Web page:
Baring Private Equity Asia (BPEA), which has held a stake in its retailer since 2014, said it will buy the online business, brand and wholesale arm from managers Alvarez & Marsal.

It said the relocation will result in & # 39; stopping the network for retail stores & # 39 ;.

The reporting period for March 2020 was from March 1 to April 4, 2020, which means that two weeks of a & # 39; five-week trading period were under social distance measures when & # 39; the government transitioned into & # 39; a "delay" phase of the coronavirus response. This affected the main store types in several ways

The reporting period for March 2020 was from March 1 to April 4, 2020, which means that two weeks of & # 39; trading period of five weeks were under social distance measures when & # 39; the government transitioned into & # 39; e & # 39; delay & # 39; phase of & # 39; coronavirus response. This affected the main store types in several ways

The company confirmed that only 32 of its 940 staff will see their jobs secured as part of the deal.

Melinda Paraie, chief executive of Cath Kidston, said: & # 39; Although we are pleased that the future of Cath Kidston is secured, this is obviously a very difficult day, because we & # 39; t say goodbye to many colleagues & # 39; s.

& # 39; Despite our best efforts, & # 39; e background of Covid-19, we could not secure a solvent sale of the company, which would have allowed our administration to advance and conduct trading in our current form.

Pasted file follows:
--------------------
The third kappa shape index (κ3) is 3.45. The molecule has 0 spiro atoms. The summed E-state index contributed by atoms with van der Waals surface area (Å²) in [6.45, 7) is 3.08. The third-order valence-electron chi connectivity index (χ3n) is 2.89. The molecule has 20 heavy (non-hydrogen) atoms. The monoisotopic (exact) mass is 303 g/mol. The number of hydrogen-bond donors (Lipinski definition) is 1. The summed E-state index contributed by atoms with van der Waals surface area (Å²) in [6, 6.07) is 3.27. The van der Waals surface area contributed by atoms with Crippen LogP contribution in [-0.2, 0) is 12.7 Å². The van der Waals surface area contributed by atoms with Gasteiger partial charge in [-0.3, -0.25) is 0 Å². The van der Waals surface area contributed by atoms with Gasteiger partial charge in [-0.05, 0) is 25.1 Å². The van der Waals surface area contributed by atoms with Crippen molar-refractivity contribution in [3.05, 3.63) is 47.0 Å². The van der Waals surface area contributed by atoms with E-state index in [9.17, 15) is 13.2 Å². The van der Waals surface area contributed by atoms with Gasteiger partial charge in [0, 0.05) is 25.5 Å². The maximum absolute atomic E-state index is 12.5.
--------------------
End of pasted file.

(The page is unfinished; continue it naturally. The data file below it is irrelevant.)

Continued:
& # 39; I want to thank all of our employees for their hard work, loyalty and patience these past few weeks as we & # 39; ve been working through this process. & # 39;

A BPEA spokeswoman said: & # 39; Although we are disappointed that the Covid-19 crisis has resulted in stopping the retail store network and has affected many employees, we are pleased to have secured a future for some Cath Kidston employees and the Cath Kidston brand in the form of a life-changing digital business.

& # 39; Going forward, we will continue to help the company grow through its e-commerce platform and international wholesale and franchise businesses.

It comes as John Lewis bosses decide which of their 50 stores will reopen after the coronavirus lockdown diminishes, with insiders claiming to be & # 39; highly unlikely & # 39; is that all will survive.

The High Street giant was forced to close all 35 of its department stores and 15 smaller John Lewis At Home stores when Britain closed down in March.

It saw 400 personnel fired and another 14,000 furloughed.

John Lewis has struggled with rising rent and business rates, and announced & # 39; bad & # 39; results in January, with sales 23 percent less than the previous year.

The John Lewis Partnership also includes Waitrose, which has been better during the lockdown and is allowed to stay open for shoppers to stock up on essentials.

But with a major overhaul of online operations, discussions are ongoing as to whether it will be financially viable to reopen John Lewis department stores.

Several Waitrose stores have been forced to close in recent years.

JLP said in a statement today: & # 39; We continuously monitor our estate to ensure we have the right amounts of stores to best serve our customers and remain commercially viable.

& # 39; It is too early to make a decision, but as always, any decision that is made will secure the financial sustainability of & # 39; & # 39; s long-term partnership and always communicates first with our Partners. & # 39;

. (tagsToTranslate) dailymail (t) news (t) Coronavirus

LEAVE A REPLY

Please enter your comment!
Please enter your name here